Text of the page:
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French Colonial History 5 (2004) 1-6
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Becoming a French Colonial Historian1
William B. Cohen
Some forty years ago, the American historian of France David Pinkney formed what came to be known as the "Pinkney thesis," suggesting that Americans could never rival the French in writing French history. The French were in place and had daily access to the archives, while Americans could only briefly glance at the archives and would have to depend on a lot of printed materials available in the States, and at best come up with a synthetic work that might be able to reinterpret a particular epoch or phenomenon. Not being French and living with the suppositions of Frenchmen, Americans might—Pinkney suggested—view the past in a new and different way. Many American scholars have been able to do at least as well as this, but they have also been far more in the archives than Pinkney could have imagined.
How do people become French colonial historians? Some twenty-five years ago I was assigned the task of interviewing Henri Brunschwig, the then dean of French colonial history, for the Proceedings of our society. I came prepared with questions, assuming that biographical details about Brunschwig's life would be a key to understanding why he had chosen to write about France's interaction with peoples overseas. Brunschwig was born of a Jewish family in Alsace and was a concentration-camp survivor. I assumed that this [End Page 1] biographical circumstance explained his curiosity about the relations between Frenchmen and those they might have considered as "others." This question unleashed a long monologue on how he did not see himself as an outsider, but was French—plain French, and that was that. He belonged to that distinguished group which Pierre Birnbaum was to call "the Jews of the Republic." No, Brunschwig told me, he had become a French colonial historian by serendipity. Before the war he had written a thesis on Romanticism in Prussia. Charles André Julien was editing a series on European colonial history, and told him that if he wrote the volume on German colonialism, he would find him work teaching colonial history at the École Nationale de la France d'Outre-mer, the school training colonial administrators.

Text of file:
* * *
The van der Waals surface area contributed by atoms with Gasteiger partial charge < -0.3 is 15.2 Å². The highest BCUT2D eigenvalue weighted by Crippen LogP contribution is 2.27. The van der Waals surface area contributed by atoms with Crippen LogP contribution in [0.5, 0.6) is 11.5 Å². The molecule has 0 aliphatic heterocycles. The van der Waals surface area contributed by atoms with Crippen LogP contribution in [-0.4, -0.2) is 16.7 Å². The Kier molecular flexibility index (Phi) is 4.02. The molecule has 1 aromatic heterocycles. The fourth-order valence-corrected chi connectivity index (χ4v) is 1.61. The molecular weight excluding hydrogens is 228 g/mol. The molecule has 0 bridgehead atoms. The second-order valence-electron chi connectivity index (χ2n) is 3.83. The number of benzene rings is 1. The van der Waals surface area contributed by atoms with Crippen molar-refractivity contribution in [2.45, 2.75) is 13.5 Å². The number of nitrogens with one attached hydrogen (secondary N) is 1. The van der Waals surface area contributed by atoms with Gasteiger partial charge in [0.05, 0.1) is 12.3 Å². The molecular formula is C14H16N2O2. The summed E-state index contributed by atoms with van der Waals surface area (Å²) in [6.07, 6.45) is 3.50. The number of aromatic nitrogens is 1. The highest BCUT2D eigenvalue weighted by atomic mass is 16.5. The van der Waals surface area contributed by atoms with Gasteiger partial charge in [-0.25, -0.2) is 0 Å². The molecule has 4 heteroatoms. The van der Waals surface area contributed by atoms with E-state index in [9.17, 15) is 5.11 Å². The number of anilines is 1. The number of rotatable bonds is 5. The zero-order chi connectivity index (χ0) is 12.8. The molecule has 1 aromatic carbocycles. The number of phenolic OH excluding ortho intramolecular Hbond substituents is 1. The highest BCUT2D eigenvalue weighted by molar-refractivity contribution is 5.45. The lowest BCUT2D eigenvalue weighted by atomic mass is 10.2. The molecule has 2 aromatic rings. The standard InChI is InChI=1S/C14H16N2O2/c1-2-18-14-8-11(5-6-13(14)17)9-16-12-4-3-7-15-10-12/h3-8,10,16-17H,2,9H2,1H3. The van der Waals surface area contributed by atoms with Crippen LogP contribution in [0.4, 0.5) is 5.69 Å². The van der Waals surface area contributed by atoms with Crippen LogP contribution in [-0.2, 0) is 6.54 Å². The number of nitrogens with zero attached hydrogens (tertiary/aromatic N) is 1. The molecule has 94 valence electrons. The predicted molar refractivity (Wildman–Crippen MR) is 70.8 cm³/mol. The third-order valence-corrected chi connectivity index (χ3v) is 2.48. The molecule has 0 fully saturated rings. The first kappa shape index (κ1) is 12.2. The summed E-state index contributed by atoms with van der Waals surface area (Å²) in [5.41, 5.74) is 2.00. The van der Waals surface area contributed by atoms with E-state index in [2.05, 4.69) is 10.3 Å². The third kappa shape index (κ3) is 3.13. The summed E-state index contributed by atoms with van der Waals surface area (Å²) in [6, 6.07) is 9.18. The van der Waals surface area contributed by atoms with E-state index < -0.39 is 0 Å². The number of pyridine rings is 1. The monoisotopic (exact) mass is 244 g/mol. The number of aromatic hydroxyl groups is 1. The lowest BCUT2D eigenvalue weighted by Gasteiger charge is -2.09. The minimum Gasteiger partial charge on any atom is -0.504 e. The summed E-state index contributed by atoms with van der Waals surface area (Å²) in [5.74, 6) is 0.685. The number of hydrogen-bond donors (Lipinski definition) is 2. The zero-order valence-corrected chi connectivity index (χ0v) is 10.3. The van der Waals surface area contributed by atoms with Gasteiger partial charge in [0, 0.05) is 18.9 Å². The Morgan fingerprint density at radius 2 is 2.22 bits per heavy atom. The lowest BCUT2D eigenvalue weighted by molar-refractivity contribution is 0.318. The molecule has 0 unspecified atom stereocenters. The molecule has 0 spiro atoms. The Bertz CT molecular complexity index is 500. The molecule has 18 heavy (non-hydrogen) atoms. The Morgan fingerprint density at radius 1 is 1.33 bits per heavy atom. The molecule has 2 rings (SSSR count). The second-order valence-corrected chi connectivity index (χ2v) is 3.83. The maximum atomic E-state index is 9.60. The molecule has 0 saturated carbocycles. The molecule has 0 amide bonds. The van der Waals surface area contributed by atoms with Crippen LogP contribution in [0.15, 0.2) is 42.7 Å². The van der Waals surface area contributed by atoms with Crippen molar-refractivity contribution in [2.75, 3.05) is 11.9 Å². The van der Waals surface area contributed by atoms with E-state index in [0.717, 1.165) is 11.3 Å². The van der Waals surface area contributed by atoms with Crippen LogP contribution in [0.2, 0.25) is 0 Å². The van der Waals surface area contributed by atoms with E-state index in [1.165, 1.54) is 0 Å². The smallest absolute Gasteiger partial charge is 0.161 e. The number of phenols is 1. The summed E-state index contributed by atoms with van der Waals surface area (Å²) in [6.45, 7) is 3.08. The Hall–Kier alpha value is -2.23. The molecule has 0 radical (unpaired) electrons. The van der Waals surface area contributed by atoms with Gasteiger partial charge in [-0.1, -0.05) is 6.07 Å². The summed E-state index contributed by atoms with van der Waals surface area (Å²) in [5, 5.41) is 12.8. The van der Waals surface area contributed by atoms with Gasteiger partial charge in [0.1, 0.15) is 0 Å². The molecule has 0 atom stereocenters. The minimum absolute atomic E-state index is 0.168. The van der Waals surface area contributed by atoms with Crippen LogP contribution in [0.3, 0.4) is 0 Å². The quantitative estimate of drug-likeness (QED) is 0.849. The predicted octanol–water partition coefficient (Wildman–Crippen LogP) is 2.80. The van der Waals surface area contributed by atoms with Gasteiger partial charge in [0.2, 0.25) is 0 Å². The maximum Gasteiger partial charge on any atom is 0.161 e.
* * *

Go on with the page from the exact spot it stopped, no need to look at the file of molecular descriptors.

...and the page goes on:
Once Brunschwig was teaching there, he abandoned his interest in German history and became the premier historian of French colonialism. Later, when he joined the École Pratique des Hautes Études, he trained a whole generation of historians of French colonialism in black Africa, notably Marc Michel, Catherine Coquéry-Vidrovitch, and Elikia M'bokolo. Looking back at this interview, I wonder about the simple-minded certainty I had that scholarship must be rooted in deep biographical circumstances, and my failure to credit serendipity.
In my own experience, I should have seen the importance of chance and happenstance. In graduate school, one of my minors was in early modern European history, and one of the subjects that fascinated me was the emergence of a bureaucracy in the seventeenth and eighteenth centuries. The writings of Otto Hintze were particularly interesting to me. For the modern period, there was little on the emergence of governmental services; for France there was Raoul Girardet, La Société militaire dans la France contemporaine, but otherwise there was not much. I wanted to understand how France trained and recruited civil servants, what role politics played in their promotion or firing, what part they played in actually shaping policies. To do such a study, I would need to look at personnel files of these officials. Looking at archival rules, I discovered that personnel files were only open for those who had been dead for 150 years. That would not get me past the Napoleonic era. And I wanted to write about the more recent period, say going up to World War II, or at least World War I. Looking around, I discovered an article by Marcel Blanchard in the 1953 issue of what was then still called the Revue d'Histoire des Colonies (although at the time France claimed no longer to have colonies, but...